The Bradman Phenomenon
Brian Hale and Tony Shillinglaw - Sunday 13th January 2008

Having been laid up following a hip operation, I watched most of the recent Sri Lankan series and listened to comments made. Much discussion centred upon an inability to make high scores once well set. Commentators who had failed to do so on a regular basis during their own careers were often imploring today's batsmen to do what they themselves could not.

This capacity to carry on and on and make big scores was the one area more than any other, which separated Don Bradman from the rest. In 117 first class innings of 100 and over his average score was 173 and on only 15 occasions was he dismissed between  80-100. While in 'Test Match' cricket he was never dismissed in the 90s, only twice in the 80s and while scoring 29 centuries he averaged 185.

The 27th August 2008 is the Centenary of his birth and following years of study and much experimentation, colleague Brian Hale and I offer the following 'Thesis', which, if published, will hopefully throw open a debate which can lead to the solving of the 'Bradman Phenomenon' once and for all.

Don Bradman's 'Continuous 'Rotary' Batting Process'

Of late there has been much discussion as to why some batsmen are able to develop and play long innings, yet most are unable to do so on a regular basis.  A clue perhaps lies in that many are taught batting techniques, which are then applied at the crease almost as a mental exercise. Ball by ball attempt is made to fit drilled and practiced strokes with each delivery faced. C.B. Fry viewed the type of concentration required to play in this manner as both liable to break down and tiring, while going on to suggest batting should become more a subconscious, unconscious habit. Following in depth study, Greg Chappell also challenges the over-technical approach when concluding:- "Understanding and perfecting the core principles of motion as they apply to natural human movement, not technique, is what makes successful cricketers."

However gifted, the English technical type of player has traditionally found difficulty developing a 'Test Match' career average beyond the 40s, which suggests an inherent restriction of movement so reducing full versatility of stroke. The higher scoring batsmen appear to be those who develop a more natural and repetitive style of their own, with self taught Jack Hobbs ('Test Match' average 56-94) proving a fine example:- "I learned to appreciate the grace, beauty, swing and rhythm of stroke play and, above all, balance."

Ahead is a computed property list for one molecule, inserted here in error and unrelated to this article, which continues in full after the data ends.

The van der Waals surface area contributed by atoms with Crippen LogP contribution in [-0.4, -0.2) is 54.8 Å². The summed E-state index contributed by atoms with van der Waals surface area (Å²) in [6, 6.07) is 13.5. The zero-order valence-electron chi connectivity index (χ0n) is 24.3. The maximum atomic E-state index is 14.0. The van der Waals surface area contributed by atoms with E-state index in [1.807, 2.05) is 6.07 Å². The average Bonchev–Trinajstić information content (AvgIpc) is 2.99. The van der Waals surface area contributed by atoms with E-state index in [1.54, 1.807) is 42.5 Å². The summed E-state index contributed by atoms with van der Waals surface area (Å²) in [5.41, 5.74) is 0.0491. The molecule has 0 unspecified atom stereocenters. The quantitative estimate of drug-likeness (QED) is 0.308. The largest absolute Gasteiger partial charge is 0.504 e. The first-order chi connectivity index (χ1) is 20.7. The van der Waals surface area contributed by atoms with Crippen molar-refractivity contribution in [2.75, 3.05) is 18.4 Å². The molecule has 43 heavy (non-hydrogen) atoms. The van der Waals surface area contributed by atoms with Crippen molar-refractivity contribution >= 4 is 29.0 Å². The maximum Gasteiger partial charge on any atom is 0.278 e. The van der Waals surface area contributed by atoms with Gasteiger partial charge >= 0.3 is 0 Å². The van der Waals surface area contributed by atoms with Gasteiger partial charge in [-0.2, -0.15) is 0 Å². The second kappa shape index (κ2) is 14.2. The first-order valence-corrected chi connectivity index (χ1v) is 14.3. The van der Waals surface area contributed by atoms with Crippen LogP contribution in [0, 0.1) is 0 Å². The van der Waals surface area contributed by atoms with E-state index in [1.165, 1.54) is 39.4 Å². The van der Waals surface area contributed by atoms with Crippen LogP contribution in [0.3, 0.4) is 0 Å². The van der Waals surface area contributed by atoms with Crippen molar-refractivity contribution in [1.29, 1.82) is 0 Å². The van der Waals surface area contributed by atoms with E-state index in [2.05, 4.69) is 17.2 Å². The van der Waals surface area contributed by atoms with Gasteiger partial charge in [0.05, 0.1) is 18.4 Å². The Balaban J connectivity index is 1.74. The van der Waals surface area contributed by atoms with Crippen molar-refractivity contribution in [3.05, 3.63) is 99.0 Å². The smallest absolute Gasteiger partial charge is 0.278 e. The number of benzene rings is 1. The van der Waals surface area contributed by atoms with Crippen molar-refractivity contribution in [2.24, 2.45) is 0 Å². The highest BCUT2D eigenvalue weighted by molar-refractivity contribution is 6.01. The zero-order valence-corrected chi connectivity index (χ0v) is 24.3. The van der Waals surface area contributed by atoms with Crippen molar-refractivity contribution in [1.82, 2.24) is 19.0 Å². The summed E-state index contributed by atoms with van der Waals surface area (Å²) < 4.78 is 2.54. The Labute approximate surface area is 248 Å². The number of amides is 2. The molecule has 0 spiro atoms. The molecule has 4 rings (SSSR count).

The batsman with by far the game's best conversion rate to high scores is the epitome of the uncoached, untaught natural cricketer. Don Bradman evolved for himself a 'Rotary' style of batting by which he produced the following results. Of 338 first class innings, 117 were centuries, 37 of which were turned into scores of over 200 and often many more.

Second to Bradman's 36-25% 'Test Match' century conversion rate with an outstanding 25%, is West Indian George Headley ('Test' average 60-83) described as follows by cricket writer C.L.R. James:- "I knew Constantine and Headley pretty well as cricketers and human beings. Contrary to all belief, popular and learned, Constantine the magician is the product of tradition and learning. It is George the maestro who is an absolutely natural cricketer."

By what means did Bradman produce such figures during the days of uncovered wickets and large boundaries? Quote from a Bradman letter:- "In general I think many coaches stifle the natural abilities of young players by rigidly insisting that they do not move until the ball is delivered and that they adhere to a perpendicular bat with left hand control. Movie strips of me batting indicate that I started my back lift before the ball was delivered and that the bottom of my bat was approximately level with the tops of the stumps at the instant of delivery. But let me hasten to say my back lift was rather towards second slip - not point as some suggest. The perpendicular bat theory virtually eliminates pull shots (which can only be played with a cross bat) and square cuts (except by angling the blade which, in turn, is a recipe for giving catches in the slips)."

As a result of early development with golf ball and stump, and in particular the playing of his solitary boyhood 'Test Matches', in the 8 foot space beside the Bowral family home and in direct response to the erratic fast moving golf ball. Through the forward 'Rotation' of the shoulders, the young Bradman evolved a natural and continuous method of control, which co-ordinates and induces brain, eye and muscle to function as 'One'. Having harnessed and assimilated these faculties into an instinctive, co-ordinated and effective action and to meet the needs of cricket at 22 yards, the forward movement of the shoulders requires reversal  to a wider backward motion, which commences as the back lift and continues in fluid 'Rotary' form through to the completion of each stroke. Bradman quote:- "I was never conscious that either hand was playing any special part in the initial movement, it was just a natural process."